Stepping onto the mat

Fightzone London

Over the last year I’ve seen and heard so many changes in the world, locally, in my friends and within me. They have influenced my thoughts, behaviour but mostly how I see the world via a different lens each time. It’s not often I hear some gems and not the type of cubic zirconia but the rare kind of pink star diamonds. Stepping into my Muay Thai class a few months back was like attending a session with one of my favourite motivational speakers, it was like being in the company of someone you just click with, no egos, no competition just in the moment. It felt eye opening, healing, awakening and I had to say to the coach, “Jose, I just want to record what your saying as it’s inspirational, and I want to wake up and play those words to myself every morning”. It’s just like melted chocolate words of wisdom and no I am not a lovesick teenage over my coach or an obsessed groupie. When you listen closely to the whisper of the universe it resonates on a level that one cannot describe.

Some days I live in hope to find the energy, the words to engage the teenagers I work with at the Ben Kinsella Trust and Head Held High. There are days when I seek that frequency of wisdom that befalls those that we quote from like Rumi or Maya Angelou. I hope that I might inspire daily people that I meet in the various industries I float between (acting, educational, events) but most days I struggle to talk. With over 171,000 words in the dictionary, my mind stumbles to find a sentence. This year I struggle to find the words to motivate me, my mind has an inner dialogue speaking another language, my body is on autopilot and still in bed and occasionally they (body and mind) might be in the same room at the same time, like in my training class.

I like focus, because at this point, I need another coffee or I’m really hungry.

Could I tell you what coach Jose said that day in between breaking down the drills for the hour. No. What I do know is how it made me feel. I felt a surge of courage, I felt that anything in that moment was possible. My internal dialogue was “Maria – you’ve got the drills nailed, coordination is on point and you’re having a strong day”. 

Jose talked about imagining oneself being in that fight, in that ring, it’s just you and your opponent. The words that day were an awakening and I looked around wondering if anyone else was drinking in this life affirming liquid or was it just me, had I drunk the cool aid? What can I say when the universe communicates on your vibe, you have to listen to its frequency.

It dawned on me this was a metaphor about life. I often think that my opponent in the ring is ME, the me that deals with the internal struggles; the self-belief vs self-doubt. That nagging inner voice judging, making comparisons and telling me I’m not good enough. My ego walks the fine line of thinking that was a good class and telling myself ” I’ve learned a lot in this last year” to “fuck off you still have so much to learn, and maybe you will never be as good as you hope to be”.
When ever the coaches, Jose or Arthur, come round to verbally encourage everyone, something inside me seizes up, tenses, my coordination fails and positive comments throw me. I find it difficult to digest compliments, I find it even harder when my Coach/Teacher is encouraging, says a lot about my upbringing. One of the things Jose says is “you make a mistake, you learn, let it go and move on”. I so wish, I lived by this mantra growing up. I wish I could live and breathe it now.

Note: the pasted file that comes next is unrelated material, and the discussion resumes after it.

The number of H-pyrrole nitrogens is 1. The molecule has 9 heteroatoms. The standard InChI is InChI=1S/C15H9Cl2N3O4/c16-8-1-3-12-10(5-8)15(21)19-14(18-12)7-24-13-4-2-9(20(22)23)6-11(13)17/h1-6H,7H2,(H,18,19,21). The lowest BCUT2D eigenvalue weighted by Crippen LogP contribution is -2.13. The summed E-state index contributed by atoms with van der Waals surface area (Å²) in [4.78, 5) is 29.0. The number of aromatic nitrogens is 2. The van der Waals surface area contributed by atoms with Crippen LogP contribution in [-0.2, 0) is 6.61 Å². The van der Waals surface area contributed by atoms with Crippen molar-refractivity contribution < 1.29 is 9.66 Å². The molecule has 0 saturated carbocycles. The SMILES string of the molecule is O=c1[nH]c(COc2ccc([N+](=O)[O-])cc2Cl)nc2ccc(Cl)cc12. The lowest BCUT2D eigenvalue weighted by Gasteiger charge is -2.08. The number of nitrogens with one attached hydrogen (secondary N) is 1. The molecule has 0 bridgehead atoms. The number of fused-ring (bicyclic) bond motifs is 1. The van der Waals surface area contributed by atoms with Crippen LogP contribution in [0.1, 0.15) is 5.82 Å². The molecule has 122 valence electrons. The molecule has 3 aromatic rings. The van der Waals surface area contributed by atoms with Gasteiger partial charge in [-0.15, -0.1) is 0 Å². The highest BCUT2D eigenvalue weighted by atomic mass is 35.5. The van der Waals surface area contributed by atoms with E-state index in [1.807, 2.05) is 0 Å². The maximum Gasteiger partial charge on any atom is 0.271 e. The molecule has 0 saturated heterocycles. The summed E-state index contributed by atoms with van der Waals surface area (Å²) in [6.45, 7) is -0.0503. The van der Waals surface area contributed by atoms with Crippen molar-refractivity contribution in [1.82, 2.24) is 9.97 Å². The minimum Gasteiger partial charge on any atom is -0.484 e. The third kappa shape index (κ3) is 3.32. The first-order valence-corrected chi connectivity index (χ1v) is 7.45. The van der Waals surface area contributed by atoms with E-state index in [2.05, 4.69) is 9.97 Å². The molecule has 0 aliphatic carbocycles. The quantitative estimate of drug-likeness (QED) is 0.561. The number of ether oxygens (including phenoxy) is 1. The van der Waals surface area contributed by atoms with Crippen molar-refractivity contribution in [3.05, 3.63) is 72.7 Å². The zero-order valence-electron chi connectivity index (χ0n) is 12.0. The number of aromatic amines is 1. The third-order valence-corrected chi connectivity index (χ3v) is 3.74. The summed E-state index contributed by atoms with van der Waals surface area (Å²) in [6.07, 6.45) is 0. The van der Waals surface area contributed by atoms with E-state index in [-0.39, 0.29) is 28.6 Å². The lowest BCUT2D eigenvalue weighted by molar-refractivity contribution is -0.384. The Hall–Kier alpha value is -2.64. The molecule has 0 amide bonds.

The truth is at the end of that class I realise I step onto the mat as my 7 year old scared self, frightened of this new environment, keeping in my lane, head down. No make-up, no glamour, just me. Go in and get out. I beat myself up for the mistakes as though I should be perfect first time. How did I become that insecure, if I think about too much I cry. Still time to grow. The adult me knows that’s not me, I try something new, I’m a people person through and through. I could not have read ‘Tribe’ or listened to my friend Dan’s podcast and learn nothing about “belonging”. Not to say we will always belong to one tribe or stay in it forever but when you find something that feels right, you stay for as long as it serves you in what you need to learn about yourself. 

When I step off the mat, I step back into my adult self having added more to my experience. I’ve learned my opponent can be pretty fierce and powerful, that I need to protect/guard myself in certain places. The irony is I think I have more barbed wire up than I realise and maybe this metaphor is about boundaries and putting them in place for people who drain and take energy. Maybe I also need to loosen and lighten up.

What I have learned about me on that mat is that I say “sorry” and fuck” a lot! 

What my hope to do one day is to step onto the mat as my adult self with self assurance, all the knowledge, experience, skill that life has taught me and look at how far I’ve come. To tell that 7 year old self who might now be 12 years old that she is brave, courageous and is always trying out new things on her own. That self doubt will always be there and it’s up to you if you allow it to get the better of you or not, it is a choice. That whatever zone you’ve stepped into today, it’s a journey that allows you to evolve and grow. There will be many zones you will walk through in life, Maria but there will only be one Fightzone.

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